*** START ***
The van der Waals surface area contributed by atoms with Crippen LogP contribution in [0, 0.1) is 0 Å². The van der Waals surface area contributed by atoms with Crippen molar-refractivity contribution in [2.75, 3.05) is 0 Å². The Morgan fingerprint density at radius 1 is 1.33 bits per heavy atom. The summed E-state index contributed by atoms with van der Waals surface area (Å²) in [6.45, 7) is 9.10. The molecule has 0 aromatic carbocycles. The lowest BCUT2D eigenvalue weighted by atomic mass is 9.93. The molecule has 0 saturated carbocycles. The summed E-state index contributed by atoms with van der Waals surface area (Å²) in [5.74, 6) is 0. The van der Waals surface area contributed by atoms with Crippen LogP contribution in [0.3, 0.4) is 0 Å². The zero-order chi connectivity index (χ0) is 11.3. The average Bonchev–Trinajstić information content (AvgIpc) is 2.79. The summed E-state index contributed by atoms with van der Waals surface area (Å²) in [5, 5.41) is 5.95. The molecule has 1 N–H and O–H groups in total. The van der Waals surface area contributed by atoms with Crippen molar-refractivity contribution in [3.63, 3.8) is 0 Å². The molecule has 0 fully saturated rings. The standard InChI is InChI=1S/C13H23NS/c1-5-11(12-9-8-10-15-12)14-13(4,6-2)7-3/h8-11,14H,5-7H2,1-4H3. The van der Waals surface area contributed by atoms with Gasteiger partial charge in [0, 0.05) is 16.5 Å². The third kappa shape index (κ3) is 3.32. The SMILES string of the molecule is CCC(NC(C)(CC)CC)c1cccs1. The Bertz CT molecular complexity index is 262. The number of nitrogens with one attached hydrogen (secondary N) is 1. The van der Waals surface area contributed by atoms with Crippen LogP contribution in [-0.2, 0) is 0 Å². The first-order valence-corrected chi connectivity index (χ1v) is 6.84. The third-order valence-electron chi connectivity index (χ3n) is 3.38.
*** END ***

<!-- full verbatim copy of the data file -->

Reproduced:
The van der Waals surface area contributed by atoms with Crippen LogP contribution in [0, 0.1) is 0 Å². The van der Waals surface area contributed by atoms with Crippen molar-refractivity contribution in [2.75, 3.05) is 0 Å². The Morgan fingerprint density at radius 1 is 1.33 bits per heavy atom. The summed E-state index contributed by atoms with van der Waals surface area (Å²) in [6.45, 7) is 9.10. The molecule has 0 aromatic carbocycles. The lowest BCUT2D eigenvalue weighted by atomic mass is 9.93. The molecule has 0 saturated carbocycles. The summed E-state index contributed by atoms with van der Waals surface area (Å²) in [5.74, 6) is 0. The van der Waals surface area contributed by atoms with Crippen LogP contribution in [0.3, 0.4) is 0 Å². The zero-order chi connectivity index (χ0) is 11.3. The average Bonchev–Trinajstić information content (AvgIpc) is 2.79. The summed E-state index contributed by atoms with van der Waals surface area (Å²) in [5, 5.41) is 5.95. The molecule has 1 N–H and O–H groups in total. The van der Waals surface area contributed by atoms with Crippen molar-refractivity contribution in [3.63, 3.8) is 0 Å². The molecule has 0 fully saturated rings. The standard InChI is InChI=1S/C13H23NS/c1-5-11(12-9-8-10-15-12)14-13(4,6-2)7-3/h8-11,14H,5-7H2,1-4H3. The van der Waals surface area contributed by atoms with Gasteiger partial charge in [0, 0.05) is 16.5 Å². The third kappa shape index (κ3) is 3.32. The SMILES string of the molecule is CCC(NC(C)(CC)CC)c1cccs1. The Bertz CT molecular complexity index is 262. The number of nitrogens with one attached hydrogen (secondary N) is 1. The van der Waals surface area contributed by atoms with Crippen LogP contribution in [-0.2, 0) is 0 Å². The first-order valence-corrected chi connectivity index (χ1v) is 6.84. The third-order valence-electron chi connectivity index (χ3n) is 3.38.